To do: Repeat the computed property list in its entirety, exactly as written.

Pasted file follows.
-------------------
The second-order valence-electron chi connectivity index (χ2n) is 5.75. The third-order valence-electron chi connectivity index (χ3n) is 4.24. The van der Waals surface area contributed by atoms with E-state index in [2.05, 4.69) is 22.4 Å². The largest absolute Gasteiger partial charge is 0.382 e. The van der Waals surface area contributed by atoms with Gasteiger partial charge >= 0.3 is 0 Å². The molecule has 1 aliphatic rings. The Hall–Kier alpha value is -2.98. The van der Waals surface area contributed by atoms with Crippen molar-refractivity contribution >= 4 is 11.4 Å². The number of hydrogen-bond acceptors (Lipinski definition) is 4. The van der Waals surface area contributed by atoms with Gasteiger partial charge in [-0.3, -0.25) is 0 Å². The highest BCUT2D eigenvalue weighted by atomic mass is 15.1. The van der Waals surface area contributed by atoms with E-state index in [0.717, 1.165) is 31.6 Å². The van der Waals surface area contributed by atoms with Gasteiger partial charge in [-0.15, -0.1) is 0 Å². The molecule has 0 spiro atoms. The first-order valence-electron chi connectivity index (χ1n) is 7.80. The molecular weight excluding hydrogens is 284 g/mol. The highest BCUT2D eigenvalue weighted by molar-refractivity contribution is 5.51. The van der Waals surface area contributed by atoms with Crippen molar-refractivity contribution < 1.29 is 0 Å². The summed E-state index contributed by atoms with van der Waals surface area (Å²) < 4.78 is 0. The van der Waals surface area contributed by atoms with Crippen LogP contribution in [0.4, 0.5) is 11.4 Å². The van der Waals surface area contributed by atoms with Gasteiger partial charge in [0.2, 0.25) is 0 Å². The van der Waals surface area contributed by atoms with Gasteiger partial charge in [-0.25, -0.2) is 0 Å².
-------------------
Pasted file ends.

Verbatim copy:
The second-order valence-electron chi connectivity index (χ2n) is 5.75. The third-order valence-electron chi connectivity index (χ3n) is 4.24. The van der Waals surface area contributed by atoms with E-state index in [2.05, 4.69) is 22.4 Å². The largest absolute Gasteiger partial charge is 0.382 e. The van der Waals surface area contributed by atoms with Gasteiger partial charge >= 0.3 is 0 Å². The molecule has 1 aliphatic rings. The Hall–Kier alpha value is -2.98. The van der Waals surface area contributed by atoms with Crippen molar-refractivity contribution >= 4 is 11.4 Å². The number of hydrogen-bond acceptors (Lipinski definition) is 4. The van der Waals surface area contributed by atoms with Gasteiger partial charge in [-0.3, -0.25) is 0 Å². The highest BCUT2D eigenvalue weighted by atomic mass is 15.1. The van der Waals surface area contributed by atoms with E-state index in [0.717, 1.165) is 31.6 Å². The van der Waals surface area contributed by atoms with Gasteiger partial charge in [-0.15, -0.1) is 0 Å². The molecule has 0 spiro atoms. The first-order valence-electron chi connectivity index (χ1n) is 7.80. The molecular weight excluding hydrogens is 284 g/mol. The highest BCUT2D eigenvalue weighted by molar-refractivity contribution is 5.51. The van der Waals surface area contributed by atoms with Crippen molar-refractivity contribution < 1.29 is 0 Å². The summed E-state index contributed by atoms with van der Waals surface area (Å²) < 4.78 is 0. The van der Waals surface area contributed by atoms with Crippen LogP contribution in [0.4, 0.5) is 11.4 Å². The van der Waals surface area contributed by atoms with Gasteiger partial charge in [0.2, 0.25) is 0 Å². The van der Waals surface area contributed by atoms with Gasteiger partial charge in [-0.25, -0.2) is 0 Å².